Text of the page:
The policy and diplomacy of war, 1965 to 68

Topics: Lyndon B. Johnson, Vietnam War, Robert McNamara Pages: 6 (1195 words) Published: June 7, 2014


HIST415: Professor O’Hara
Adenike Oke
Chamberlain College of Nursing.

Introduction
Rule of Engagement, also popularly referred to as ROE, is a leadership model that has been in use since many centuries ago (Davidson, 1991). For example, historical military wars fought before and during the world wars used leadership models that involved written principles with which combat soldiers were guided on rules of engagement. It is beneficial as it allows the lowest level participants in the command chain to make decisions that are consistent with the mission as described by ranks at higher level in the command chain (Moss, 2010). ROE promotes the accomplishment of the mission, conformity with policy and law, as well as force protection. However, ROE can be expensive due to the rigidity in terms of actions that are to be conducted and the way they are to be accomplished. The mission of American military in the Vietnam War was conducted with the rules of engagement, regarding the chain of command (Moss, 2010). Individual soldiers in the field; battalion commanders; division commanders; General William Westmoreland; Defense Secretary Robert McNamara; and President Lyndon Johnson. Individual Soldiers in the Field

The infantry soldiers in the Vietnam War were being given orders by the battalion commanders. They are accountable for the execution of the mission and activities in the manner planned and guided by the combatant commanders (Global Security, n.d.). In the lower-level soldiers’ perspective, the limited war ideology never had much meaning as their major concern was carrying out the job that assigned to them and making sure that they guard their lives. The world politics issues and the mission magnificent strategy were minor to their direct strategies of protecting their lives and that of their friends (Davidson, 1991). The ROE made the Combat soldiers’ war hard as they thought that the rules that the higher command levels set up never allowed them to fight as active as they had wanted (Moss, 2010). Battalion Commanders

From the bottom of the command chain, the battalion commanders came second during the Vietnam War. The battalion commanders were responsible for making the daily resolutions for the ground soldiers (Sorley, 2011; Moss, 2010). Regarding the other levels, they had a great operational freedom, as determined by the operations and the type of force they had. During the Vietnam War, the military scholars have recognized Colonel David Hackworth as being among the best leaders. Even though he respected ROE under the direction of the higher-level officers, he bended the rules every time it was necessary to make his fighting units effective; while, simultaneously, pleasing the Division Commanders. For example, he sometimes applied the guerrilla tactics that the National Liberation Front was using. Division Commanders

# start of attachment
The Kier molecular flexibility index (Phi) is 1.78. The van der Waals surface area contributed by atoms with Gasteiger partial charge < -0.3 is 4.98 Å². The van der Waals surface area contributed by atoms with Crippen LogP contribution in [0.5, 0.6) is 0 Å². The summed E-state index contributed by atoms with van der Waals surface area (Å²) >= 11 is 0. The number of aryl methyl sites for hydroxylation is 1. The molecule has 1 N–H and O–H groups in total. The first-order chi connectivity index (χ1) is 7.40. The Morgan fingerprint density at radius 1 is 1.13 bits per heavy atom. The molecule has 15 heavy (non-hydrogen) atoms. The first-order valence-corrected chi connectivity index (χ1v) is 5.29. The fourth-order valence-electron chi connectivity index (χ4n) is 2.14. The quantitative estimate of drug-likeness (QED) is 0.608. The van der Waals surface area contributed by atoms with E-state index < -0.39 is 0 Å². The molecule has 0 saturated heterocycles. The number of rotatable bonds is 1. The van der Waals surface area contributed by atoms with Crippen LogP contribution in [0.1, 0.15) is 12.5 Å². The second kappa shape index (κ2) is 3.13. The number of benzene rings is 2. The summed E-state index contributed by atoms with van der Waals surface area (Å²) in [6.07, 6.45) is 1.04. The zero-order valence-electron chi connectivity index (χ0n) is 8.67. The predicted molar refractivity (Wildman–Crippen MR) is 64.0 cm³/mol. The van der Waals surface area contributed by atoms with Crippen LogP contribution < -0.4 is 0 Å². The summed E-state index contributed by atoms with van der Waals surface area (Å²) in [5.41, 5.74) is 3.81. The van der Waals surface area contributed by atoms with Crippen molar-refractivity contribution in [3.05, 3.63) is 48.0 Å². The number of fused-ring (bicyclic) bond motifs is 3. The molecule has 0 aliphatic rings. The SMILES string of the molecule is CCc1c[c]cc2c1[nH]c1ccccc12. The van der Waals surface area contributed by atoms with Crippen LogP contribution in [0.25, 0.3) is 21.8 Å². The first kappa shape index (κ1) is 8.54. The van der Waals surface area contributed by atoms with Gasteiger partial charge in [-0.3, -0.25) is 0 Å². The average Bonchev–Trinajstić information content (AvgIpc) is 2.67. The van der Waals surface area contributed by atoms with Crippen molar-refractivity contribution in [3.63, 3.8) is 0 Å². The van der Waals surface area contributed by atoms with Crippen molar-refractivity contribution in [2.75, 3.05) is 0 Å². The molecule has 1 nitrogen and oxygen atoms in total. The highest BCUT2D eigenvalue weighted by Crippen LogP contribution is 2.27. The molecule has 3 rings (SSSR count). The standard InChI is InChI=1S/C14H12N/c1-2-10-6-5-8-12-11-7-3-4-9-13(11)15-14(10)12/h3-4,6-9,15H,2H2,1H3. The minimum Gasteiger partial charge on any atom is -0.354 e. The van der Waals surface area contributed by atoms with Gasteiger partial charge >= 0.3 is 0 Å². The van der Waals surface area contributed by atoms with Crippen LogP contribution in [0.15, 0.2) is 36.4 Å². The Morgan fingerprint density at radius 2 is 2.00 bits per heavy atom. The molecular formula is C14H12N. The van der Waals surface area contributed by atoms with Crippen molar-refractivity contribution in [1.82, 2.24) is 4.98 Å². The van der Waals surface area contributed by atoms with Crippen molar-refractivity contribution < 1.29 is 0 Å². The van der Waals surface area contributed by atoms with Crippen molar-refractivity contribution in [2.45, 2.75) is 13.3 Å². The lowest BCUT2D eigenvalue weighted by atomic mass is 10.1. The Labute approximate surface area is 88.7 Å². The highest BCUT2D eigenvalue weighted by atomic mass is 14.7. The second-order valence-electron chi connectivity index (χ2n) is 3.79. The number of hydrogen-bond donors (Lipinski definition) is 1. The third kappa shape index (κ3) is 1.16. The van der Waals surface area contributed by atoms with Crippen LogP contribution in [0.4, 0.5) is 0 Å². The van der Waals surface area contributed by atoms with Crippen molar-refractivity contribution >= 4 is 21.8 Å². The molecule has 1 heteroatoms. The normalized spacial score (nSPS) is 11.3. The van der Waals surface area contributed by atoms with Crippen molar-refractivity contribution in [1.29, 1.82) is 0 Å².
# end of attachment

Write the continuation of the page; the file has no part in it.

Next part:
From the bottom of the command chain, the division commanders came third. They were under the direction of the American General that was in command of the War (Davidson, 1991). Generally, combat engagements in the Vietnam War happened at the company and team levels and occasionally at the divisional level (Sorley, 2011). The commander led divisions conducted operations involving keeping their team and companies on patrols. Regarding the ROE, the division commanders were seen as obstruction to the operations of the units' combat as they had a great responsibility and accountability requirement for institutional policies (Global Security, n.d.). This limited their decision making scope as well as freedom in controlling the war.

General William Westmoreland
The American General William Westmoreland became the United States military operations’ Commander in charge between 1964 and 1968 in the Asian country (Sorley, 2011). He is the one who had complete responsibility of the War. Actually, he was completely responsible for the grand strategy’s failure....

References: Davidson, P. (1991). Vietnam at War: The History, 1946-1975. Oxford: Oxford University Press.
Global Security. (n.d.). Chapter 8: Rules of Engagement. Retrieved May 28, 2014, from Global Security: http://www.globalsecurity.org/military/library/policy/army/fm/27-100/chap8.htm
Moss, G. (2010). Vietnam: An American Ordeal. New York: Peachpit Press.
Sorley, L. (2011). Westmoreland: The General Who Lost Vietnam. New York: Houghton Mifflin Harcour.
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